Welcome to Plant People, A professional Garden Design and Consultancy Service, working in a sustainable and organic way, wherever possible.
I am based in Shoreham-by-Sea, and currently work in Brighton and Hove. I prefer to work within a 10 mile radius of my home but I am happy to go beyond if you require my services.
For safe working practice I would like to suggest the following:
I can still do consult meetings via Zoom or skype.
I can create planting plans, do gardening advice & information sessions, plant identification and pruning advice, gardening lessons and garden design.
I may need to do site visits at some point, see following information:
For site visits:
For those with side access to the garden:
If you can leave any gate unlocked for when I am coming, I can just come in and get on with what needs doing in the garden.
If you have any specific jobs or information you would like me to share, you can either email or text them too me. Leave a note for me, perhaps in a shed or weighted down on a table, so that it is easy to see or find.
We can also talk on the phone when I am outside and you can remain inside.
If you choose to meet me and allow me to come through your home:
We can keep a safe 2m distance and do similar to the above.
I also have access to a good quality respirator face masks and can wear one should you prefer when coming through your home.
To state the obvious: I can wipe down any surfaces I touch/ handles/gates etc with a bleach solution.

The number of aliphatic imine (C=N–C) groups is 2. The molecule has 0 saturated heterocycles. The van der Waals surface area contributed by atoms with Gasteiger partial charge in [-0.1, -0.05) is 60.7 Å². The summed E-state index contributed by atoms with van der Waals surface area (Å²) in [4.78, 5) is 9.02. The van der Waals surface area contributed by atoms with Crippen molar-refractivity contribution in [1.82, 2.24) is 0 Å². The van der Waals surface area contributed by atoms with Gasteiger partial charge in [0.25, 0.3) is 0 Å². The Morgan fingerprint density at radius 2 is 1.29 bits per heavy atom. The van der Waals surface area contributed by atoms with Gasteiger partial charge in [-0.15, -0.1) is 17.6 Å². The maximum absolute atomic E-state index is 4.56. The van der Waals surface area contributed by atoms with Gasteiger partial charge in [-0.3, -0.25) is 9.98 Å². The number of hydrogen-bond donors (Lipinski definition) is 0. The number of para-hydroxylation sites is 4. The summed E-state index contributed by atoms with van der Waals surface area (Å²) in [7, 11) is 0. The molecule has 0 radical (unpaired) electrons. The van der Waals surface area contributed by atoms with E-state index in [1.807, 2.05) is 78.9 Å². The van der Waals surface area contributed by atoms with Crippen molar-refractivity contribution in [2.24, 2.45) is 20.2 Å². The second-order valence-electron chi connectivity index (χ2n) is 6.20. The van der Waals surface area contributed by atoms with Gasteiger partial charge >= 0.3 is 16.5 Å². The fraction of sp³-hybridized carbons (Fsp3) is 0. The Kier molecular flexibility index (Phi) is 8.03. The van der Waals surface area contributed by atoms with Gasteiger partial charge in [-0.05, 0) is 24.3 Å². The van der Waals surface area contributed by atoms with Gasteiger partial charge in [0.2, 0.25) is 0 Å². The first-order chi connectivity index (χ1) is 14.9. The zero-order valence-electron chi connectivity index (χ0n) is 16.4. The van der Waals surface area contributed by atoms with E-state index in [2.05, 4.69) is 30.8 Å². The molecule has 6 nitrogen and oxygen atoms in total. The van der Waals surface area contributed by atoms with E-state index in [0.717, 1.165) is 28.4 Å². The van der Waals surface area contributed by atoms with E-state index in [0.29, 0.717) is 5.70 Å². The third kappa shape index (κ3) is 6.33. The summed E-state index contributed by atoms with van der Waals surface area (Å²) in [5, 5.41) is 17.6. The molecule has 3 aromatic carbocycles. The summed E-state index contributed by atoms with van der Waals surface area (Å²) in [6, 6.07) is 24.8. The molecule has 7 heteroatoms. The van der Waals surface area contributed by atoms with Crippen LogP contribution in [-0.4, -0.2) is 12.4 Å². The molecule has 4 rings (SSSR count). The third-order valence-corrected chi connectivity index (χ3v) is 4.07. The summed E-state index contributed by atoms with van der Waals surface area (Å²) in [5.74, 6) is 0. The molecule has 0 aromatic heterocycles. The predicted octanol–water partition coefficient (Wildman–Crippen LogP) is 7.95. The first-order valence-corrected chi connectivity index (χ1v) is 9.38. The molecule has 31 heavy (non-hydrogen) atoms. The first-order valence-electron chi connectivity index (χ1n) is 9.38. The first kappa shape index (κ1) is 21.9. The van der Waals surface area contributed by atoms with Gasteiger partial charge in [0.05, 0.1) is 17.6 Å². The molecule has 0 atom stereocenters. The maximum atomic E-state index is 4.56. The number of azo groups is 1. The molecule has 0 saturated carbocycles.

I have always regularly washed my hands or used alcohol gel if no access to water.
I have always used anti bacterial wipes on my tools, to stop the spread of any plant or soil based disease.
If you are interested in any of my services,
please get in touch- M:07881992762 .
I am welcoming working with other Designers, Architects and Landscapers etc that would require my expertise on planting schemes, plant & soil health, disease issues and possible remedies.
Optimum Plant & Soil Health
I am continuing to do biodynamic studies that look at improving the soil condition /biome for the long term.
I am working with plant & soil tonics that will enable you to get the optimum plant growth and nutritional improvement for any edible plants for those wanting to grow their own fruit, veg, salads and herbs. This can all add to improving your own gut biome.
I am also looking into phytoremediation, to use plants to help clean toxins from the soil and water in our gardens.
For more information please see Biodynamics page
May-June To Do’s
1. Watch out for late frosts. Protect tender plants
2. Water early and late to get the most out of your water, recycle water when possible
3. Regularly hoe off weeds
4. Open greenhouse vents and doors on warm days
5. Mow lawns weekly
6. Check for nesting birds before clipping hedges
7. Lift and divide overcrowded clumps of daffodils and other spring-flowering bulbs
8. Prune spring shrubs, such as forsythia and chaenomeles, after flowering to keep them compact
9. Plant out dahlia tubers and cannas after all risk of frost has passed
10. Tie in the new shoots of climbing plants, including clematis, wisteria and honeysuckle, to their supports